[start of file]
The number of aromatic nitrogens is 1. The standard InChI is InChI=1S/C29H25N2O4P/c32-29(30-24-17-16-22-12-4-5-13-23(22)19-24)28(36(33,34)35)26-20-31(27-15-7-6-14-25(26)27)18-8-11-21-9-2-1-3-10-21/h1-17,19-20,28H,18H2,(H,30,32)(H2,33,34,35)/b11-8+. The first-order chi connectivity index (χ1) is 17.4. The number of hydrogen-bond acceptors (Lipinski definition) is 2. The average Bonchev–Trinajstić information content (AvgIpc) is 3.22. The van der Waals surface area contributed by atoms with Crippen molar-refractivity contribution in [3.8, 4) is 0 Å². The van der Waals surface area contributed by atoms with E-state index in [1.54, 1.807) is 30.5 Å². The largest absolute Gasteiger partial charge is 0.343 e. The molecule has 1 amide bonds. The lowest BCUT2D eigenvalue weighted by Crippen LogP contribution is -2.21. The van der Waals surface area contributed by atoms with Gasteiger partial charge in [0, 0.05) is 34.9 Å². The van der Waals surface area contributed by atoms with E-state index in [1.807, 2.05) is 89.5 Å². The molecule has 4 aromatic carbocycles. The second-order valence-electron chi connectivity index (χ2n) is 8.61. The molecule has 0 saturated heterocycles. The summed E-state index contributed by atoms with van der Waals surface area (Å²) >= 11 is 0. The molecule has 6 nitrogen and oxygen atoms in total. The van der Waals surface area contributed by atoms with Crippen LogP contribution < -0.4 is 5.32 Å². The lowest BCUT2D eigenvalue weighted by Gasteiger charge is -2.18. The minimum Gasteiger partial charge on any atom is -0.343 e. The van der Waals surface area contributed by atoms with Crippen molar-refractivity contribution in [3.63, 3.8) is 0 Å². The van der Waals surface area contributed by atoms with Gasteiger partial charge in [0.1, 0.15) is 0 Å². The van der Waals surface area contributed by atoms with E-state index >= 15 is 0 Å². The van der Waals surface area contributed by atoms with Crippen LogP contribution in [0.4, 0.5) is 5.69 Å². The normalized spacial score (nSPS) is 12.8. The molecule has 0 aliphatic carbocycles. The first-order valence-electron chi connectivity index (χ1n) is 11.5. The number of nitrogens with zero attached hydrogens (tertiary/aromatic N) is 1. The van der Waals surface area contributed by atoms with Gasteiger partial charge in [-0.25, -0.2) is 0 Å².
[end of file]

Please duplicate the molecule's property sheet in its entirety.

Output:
The number of aromatic nitrogens is 1. The standard InChI is InChI=1S/C29H25N2O4P/c32-29(30-24-17-16-22-12-4-5-13-23(22)19-24)28(36(33,34)35)26-20-31(27-15-7-6-14-25(26)27)18-8-11-21-9-2-1-3-10-21/h1-17,19-20,28H,18H2,(H,30,32)(H2,33,34,35)/b11-8+. The first-order chi connectivity index (χ1) is 17.4. The number of hydrogen-bond acceptors (Lipinski definition) is 2. The average Bonchev–Trinajstić information content (AvgIpc) is 3.22. The van der Waals surface area contributed by atoms with Crippen molar-refractivity contribution in [3.8, 4) is 0 Å². The van der Waals surface area contributed by atoms with E-state index in [1.54, 1.807) is 30.5 Å². The largest absolute Gasteiger partial charge is 0.343 e. The molecule has 1 amide bonds. The lowest BCUT2D eigenvalue weighted by Crippen LogP contribution is -2.21. The van der Waals surface area contributed by atoms with Gasteiger partial charge in [0, 0.05) is 34.9 Å². The van der Waals surface area contributed by atoms with E-state index in [1.807, 2.05) is 89.5 Å². The molecule has 4 aromatic carbocycles. The second-order valence-electron chi connectivity index (χ2n) is 8.61. The molecule has 0 saturated heterocycles. The summed E-state index contributed by atoms with van der Waals surface area (Å²) >= 11 is 0. The molecule has 6 nitrogen and oxygen atoms in total. The van der Waals surface area contributed by atoms with Crippen LogP contribution < -0.4 is 5.32 Å². The lowest BCUT2D eigenvalue weighted by Gasteiger charge is -2.18. The minimum Gasteiger partial charge on any atom is -0.343 e. The van der Waals surface area contributed by atoms with Crippen molar-refractivity contribution in [3.63, 3.8) is 0 Å². The van der Waals surface area contributed by atoms with Gasteiger partial charge in [0.1, 0.15) is 0 Å². The van der Waals surface area contributed by atoms with E-state index >= 15 is 0 Å². The van der Waals surface area contributed by atoms with Crippen LogP contribution in [0.4, 0.5) is 5.69 Å². The normalized spacial score (nSPS) is 12.8. The molecule has 0 aliphatic carbocycles. The first-order valence-electron chi connectivity index (χ1n) is 11.5. The number of nitrogens with zero attached hydrogens (tertiary/aromatic N) is 1. The van der Waals surface area contributed by atoms with Gasteiger partial charge in [-0.25, -0.2) is 0 Å².